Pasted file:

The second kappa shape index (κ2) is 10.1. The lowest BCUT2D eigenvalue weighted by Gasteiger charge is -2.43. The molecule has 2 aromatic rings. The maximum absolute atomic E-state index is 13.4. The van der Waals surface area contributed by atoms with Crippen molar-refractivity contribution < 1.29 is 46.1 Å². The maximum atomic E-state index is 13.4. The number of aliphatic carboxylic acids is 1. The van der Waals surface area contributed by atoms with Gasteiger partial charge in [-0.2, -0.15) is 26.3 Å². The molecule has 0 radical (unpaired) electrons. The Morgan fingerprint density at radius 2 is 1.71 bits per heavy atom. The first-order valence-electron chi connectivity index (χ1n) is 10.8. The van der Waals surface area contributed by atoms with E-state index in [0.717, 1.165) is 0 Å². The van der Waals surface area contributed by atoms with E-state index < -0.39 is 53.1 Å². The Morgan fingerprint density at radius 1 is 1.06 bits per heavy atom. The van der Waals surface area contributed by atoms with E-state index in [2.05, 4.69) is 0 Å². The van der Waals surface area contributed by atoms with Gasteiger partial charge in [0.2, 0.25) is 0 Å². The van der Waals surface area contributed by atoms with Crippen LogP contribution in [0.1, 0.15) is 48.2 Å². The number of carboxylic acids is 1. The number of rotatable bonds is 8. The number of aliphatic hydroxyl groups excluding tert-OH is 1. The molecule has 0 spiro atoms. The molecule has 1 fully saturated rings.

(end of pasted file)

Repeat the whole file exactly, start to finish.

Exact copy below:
The second kappa shape index (κ2) is 10.1. The lowest BCUT2D eigenvalue weighted by Gasteiger charge is -2.43. The molecule has 2 aromatic rings. The maximum absolute atomic E-state index is 13.4. The van der Waals surface area contributed by atoms with Crippen molar-refractivity contribution < 1.29 is 46.1 Å². The maximum atomic E-state index is 13.4. The number of aliphatic carboxylic acids is 1. The van der Waals surface area contributed by atoms with Gasteiger partial charge in [-0.2, -0.15) is 26.3 Å². The molecule has 0 radical (unpaired) electrons. The Morgan fingerprint density at radius 2 is 1.71 bits per heavy atom. The first-order valence-electron chi connectivity index (χ1n) is 10.8. The van der Waals surface area contributed by atoms with E-state index in [0.717, 1.165) is 0 Å². The van der Waals surface area contributed by atoms with E-state index < -0.39 is 53.1 Å². The Morgan fingerprint density at radius 1 is 1.06 bits per heavy atom. The van der Waals surface area contributed by atoms with E-state index in [2.05, 4.69) is 0 Å². The van der Waals surface area contributed by atoms with Gasteiger partial charge in [0.2, 0.25) is 0 Å². The van der Waals surface area contributed by atoms with Crippen LogP contribution in [0.1, 0.15) is 48.2 Å². The number of carboxylic acids is 1. The number of rotatable bonds is 8. The number of aliphatic hydroxyl groups excluding tert-OH is 1. The molecule has 0 spiro atoms. The molecule has 1 fully saturated rings.